Ah, but it's a majestic orangerie. And given the way they've spelled orangerie (the usual English spelling is orangery), you're probably supposed to pronounce it with a French accent. Maybe it rhymes with lingerie: "I like to wear my lingerie in the orangerie".

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"The Australian bought the detached Victorian villa for not much more than £1m after moving from Japan in 2004. The property, being marketed by Knight Frank, "boasts a fine array of original features including exquisite Scottish Baronial thistle cornicing and original black marble fireplaces". Anyone interested? "

His house price tripled in 4 years. Brilliant.

Just goes to show you cant go wrong with quality property in the right location.

According to Nethouseprices, it was bought on 23rd August 2004 for £1,940,000, so he's more likely to double his money than treble it. Still not bad though (assuming he can sell it for that price). It's probably mere pocket money to this guy though ... here we are: in 2006 his total remuneration was £1,286,000.

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In the medieval times when Britain was mostly covered by frost all year round, orangeries were invented by Norman invaders so that they could grow the delightful citrus fruit over here.

Interestingly, the Norman males were very poor lovers, whilst their wives, being French, loved it up them. The young English orangiers, gardeners attached to orangery duties, would often be seduced by these disgusting horny French harlots when their husbands were away purchasing lace handkerchiefs, and inevitably some oranges would be crushed during the flagrante delicto. The crushed oranges were made into conserves so as to not arouse suspicions of wife-porking in the orangery. The cheeky English orangiers would call the conserves 'Ma'am laid', which with the standardisation of spelling in 1943, became the word 'Marmalade'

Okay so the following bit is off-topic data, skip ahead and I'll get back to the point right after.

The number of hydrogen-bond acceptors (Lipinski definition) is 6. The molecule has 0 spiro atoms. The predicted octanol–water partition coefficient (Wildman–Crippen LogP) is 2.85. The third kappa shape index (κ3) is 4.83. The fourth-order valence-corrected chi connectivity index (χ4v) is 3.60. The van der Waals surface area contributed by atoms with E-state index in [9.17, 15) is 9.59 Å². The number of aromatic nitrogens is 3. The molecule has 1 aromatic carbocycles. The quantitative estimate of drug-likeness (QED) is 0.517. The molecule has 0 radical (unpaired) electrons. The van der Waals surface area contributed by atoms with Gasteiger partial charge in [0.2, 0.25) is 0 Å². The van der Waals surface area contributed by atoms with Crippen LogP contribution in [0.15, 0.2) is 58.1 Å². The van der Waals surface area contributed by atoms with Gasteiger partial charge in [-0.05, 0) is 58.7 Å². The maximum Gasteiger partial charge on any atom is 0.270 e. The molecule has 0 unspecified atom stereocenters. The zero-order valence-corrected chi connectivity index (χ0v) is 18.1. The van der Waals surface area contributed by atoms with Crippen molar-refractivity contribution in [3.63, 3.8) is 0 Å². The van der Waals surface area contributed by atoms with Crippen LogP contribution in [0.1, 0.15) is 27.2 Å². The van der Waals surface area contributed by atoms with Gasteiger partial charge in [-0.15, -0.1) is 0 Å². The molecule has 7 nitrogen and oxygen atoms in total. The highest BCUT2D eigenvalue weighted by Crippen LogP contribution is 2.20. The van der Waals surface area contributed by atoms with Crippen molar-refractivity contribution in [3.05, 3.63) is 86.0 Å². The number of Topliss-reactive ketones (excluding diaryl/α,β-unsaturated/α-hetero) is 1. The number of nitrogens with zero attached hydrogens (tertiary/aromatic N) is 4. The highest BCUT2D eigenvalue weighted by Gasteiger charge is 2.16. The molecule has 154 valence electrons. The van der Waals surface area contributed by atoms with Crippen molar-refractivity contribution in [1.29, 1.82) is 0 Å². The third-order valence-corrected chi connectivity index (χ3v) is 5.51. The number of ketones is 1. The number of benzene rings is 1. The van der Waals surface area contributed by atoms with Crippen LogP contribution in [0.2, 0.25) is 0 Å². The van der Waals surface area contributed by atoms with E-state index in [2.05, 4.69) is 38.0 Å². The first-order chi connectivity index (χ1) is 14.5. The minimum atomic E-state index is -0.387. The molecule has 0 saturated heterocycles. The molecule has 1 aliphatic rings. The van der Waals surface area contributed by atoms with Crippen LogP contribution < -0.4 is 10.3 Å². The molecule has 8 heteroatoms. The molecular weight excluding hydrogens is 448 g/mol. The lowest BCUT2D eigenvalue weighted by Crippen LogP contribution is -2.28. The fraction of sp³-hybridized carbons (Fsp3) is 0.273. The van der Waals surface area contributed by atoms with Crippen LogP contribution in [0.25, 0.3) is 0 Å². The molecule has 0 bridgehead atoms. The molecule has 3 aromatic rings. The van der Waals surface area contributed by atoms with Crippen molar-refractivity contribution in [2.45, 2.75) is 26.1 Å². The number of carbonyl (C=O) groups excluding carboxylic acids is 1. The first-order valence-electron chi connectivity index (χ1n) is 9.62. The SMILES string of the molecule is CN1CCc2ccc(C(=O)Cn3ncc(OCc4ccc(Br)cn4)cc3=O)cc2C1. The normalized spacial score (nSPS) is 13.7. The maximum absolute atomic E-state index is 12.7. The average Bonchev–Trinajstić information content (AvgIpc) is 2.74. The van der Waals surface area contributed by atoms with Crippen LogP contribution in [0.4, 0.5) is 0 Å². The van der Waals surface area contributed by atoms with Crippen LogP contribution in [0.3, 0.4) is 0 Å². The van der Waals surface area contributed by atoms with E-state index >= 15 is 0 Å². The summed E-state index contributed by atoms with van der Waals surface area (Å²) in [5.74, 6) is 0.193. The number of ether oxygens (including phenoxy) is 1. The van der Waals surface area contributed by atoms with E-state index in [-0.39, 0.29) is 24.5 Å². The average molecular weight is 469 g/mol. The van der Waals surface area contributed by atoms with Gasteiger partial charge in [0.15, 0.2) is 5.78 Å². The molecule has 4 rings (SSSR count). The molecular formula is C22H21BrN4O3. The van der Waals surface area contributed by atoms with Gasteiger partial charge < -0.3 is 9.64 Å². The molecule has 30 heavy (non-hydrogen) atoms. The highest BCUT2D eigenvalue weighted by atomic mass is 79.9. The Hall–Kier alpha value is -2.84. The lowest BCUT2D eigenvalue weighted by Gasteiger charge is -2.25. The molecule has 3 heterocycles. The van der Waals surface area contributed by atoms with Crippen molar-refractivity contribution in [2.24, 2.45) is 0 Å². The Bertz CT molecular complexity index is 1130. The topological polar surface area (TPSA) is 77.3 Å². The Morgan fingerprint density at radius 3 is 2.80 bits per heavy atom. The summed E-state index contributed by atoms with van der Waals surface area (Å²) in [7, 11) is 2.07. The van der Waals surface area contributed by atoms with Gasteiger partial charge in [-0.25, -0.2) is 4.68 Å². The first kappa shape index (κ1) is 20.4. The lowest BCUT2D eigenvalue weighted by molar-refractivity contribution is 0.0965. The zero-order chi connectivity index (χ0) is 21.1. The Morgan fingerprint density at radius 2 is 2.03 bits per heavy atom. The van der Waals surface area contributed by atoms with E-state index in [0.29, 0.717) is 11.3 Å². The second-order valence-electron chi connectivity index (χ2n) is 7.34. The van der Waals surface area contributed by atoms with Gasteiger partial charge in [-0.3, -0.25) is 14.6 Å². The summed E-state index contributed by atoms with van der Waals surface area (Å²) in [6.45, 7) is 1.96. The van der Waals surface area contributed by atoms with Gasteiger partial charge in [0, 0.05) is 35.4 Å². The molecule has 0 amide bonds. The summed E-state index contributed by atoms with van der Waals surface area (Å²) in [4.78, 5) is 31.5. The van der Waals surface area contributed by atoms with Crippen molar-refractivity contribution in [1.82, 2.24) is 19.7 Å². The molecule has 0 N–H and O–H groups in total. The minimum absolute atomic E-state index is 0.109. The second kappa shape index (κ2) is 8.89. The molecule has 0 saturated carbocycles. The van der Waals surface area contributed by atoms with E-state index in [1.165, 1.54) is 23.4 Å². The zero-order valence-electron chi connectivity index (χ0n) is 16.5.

So it's not just a conservatory. Ok? You cannot possibly make non marmalade varieties of jam from the spoilings in an orangery. Simply not done.

For a moment, you made me believe that story :lol:

origin of marmalade

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So if i buy this and tell the mortgage company i am paying £3.75 million, then i will have £250k to finance the mortgage for 12 months.

In 12 months time I sell the property for £4.0m (prices only go up in edinburgh never down and this only aaumes a modest 14% growth) then I have lived with no mortgage cost there for 12 months and walk away with £275k.

I could even rent out the rooms and make even more money.

I can see no flaws in this plan ?

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  • 295 Brexit, House prices and Summer 2020

    1. 1. Including the effects Brexit, where do you think average UK house prices will be relative to now in June 2020?


      • down 5% +
      • down 2.5%
      • Even
      • up 2.5%
      • up 5%